11622-22 Duncan v The Sun on Sunday

    • Date complaint received

      26th January 2023

    • Outcome

      Breach - sanction: action as offered by publication

    • Code provisions

      1 Accuracy

Decision of the Complaints Committee – 11622-22 Duncan v The Sun on Sunday

Summary of Complaint

1. Stephen Duncan complained to the Independent Press Standards Organisation that The Sun on Sunday breached Clause 1 (Accuracy) of the Editors’ Code of Practice in an article headlined “POLL BOOST FOR UNION SINCE DEATH”, published on 18 September 2022.

2. The complainant was one of a number of individuals who raised concerns about the article; he was selected as IPSO’s lead complainant.

3. The article reported that “support” for Scottish independence had “plummeted” following the death of Queen Elizabeth II. It said that an exclusive poll by the publication, 10 days after the monarch’s death, had “found a seven per cent drop in those wanting a breakaway.” It stated that “[j]ust 42 per cent of Scots would vote for independence if there was a referendum tomorrow, compared to one poll last month that found 49 per cent were in favour of a vote”.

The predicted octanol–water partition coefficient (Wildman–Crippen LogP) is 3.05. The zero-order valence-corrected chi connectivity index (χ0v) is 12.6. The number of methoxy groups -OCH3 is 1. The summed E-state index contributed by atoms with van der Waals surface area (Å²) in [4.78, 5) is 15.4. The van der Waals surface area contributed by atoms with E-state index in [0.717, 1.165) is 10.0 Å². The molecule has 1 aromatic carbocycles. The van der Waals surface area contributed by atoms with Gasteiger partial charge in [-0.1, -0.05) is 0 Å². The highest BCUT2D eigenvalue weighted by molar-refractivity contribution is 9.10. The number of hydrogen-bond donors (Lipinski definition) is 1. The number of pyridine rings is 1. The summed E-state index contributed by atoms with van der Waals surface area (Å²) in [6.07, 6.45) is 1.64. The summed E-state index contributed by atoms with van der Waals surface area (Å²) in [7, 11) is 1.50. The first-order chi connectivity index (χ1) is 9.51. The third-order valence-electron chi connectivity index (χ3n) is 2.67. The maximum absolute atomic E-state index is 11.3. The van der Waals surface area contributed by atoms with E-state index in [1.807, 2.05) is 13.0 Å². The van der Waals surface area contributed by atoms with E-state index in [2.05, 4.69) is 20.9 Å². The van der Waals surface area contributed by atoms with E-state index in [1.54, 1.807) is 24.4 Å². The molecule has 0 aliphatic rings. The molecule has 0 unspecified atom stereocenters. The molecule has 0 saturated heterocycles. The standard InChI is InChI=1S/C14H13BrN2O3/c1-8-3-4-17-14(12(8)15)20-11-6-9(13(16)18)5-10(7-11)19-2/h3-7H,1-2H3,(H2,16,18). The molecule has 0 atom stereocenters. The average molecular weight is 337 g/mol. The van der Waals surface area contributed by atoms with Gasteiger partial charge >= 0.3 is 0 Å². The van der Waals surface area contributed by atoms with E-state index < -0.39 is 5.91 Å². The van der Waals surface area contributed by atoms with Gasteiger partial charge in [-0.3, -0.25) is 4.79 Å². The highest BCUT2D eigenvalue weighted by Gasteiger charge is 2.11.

4. The article was accompanied by three infographics which detailed the findings of the polls and which read, respectively: “42% would vote for independence, down from 49% last month”; “28% of Scots think the Queen’s death has strengthened the Union”; “55% are not in favour of a second independence referendum”

5. A substantially similar version of the article appeared online, headlined “UNION SUPPORT BOOST Support for Scottish independence plummets since Queen’s death”.

6. The complainant said the article was inaccurate and misleading in breach of Clause 1 (Accuracy). He said that, in claiming that there had been a “seven per cent” reduction in support for Scottish independence, the publication had compared figures from two separate polls by two separate organisations: Panelbase and Deltapoll, respectively, and that these polls were not comparable.

7. While the complainant accepted that a comparison of the two polls suggested a reduction in support for independence, he said that it was inaccurate and misleading to report that support had “plummeted” since the Queen’s death. He said that when the publication had used the first of these polls – conducted by Panelbase in August 2022 – as a basis for the comparison it had done so by excluding from the dataset the respondents who were “undecided” on the matter as well as those deemed “unlikely to vote” and had then calculated the level of support as a split between the remaining respondents. He said that this was how the publication had arrived at a figure of “49 per cent” of people supporting independence.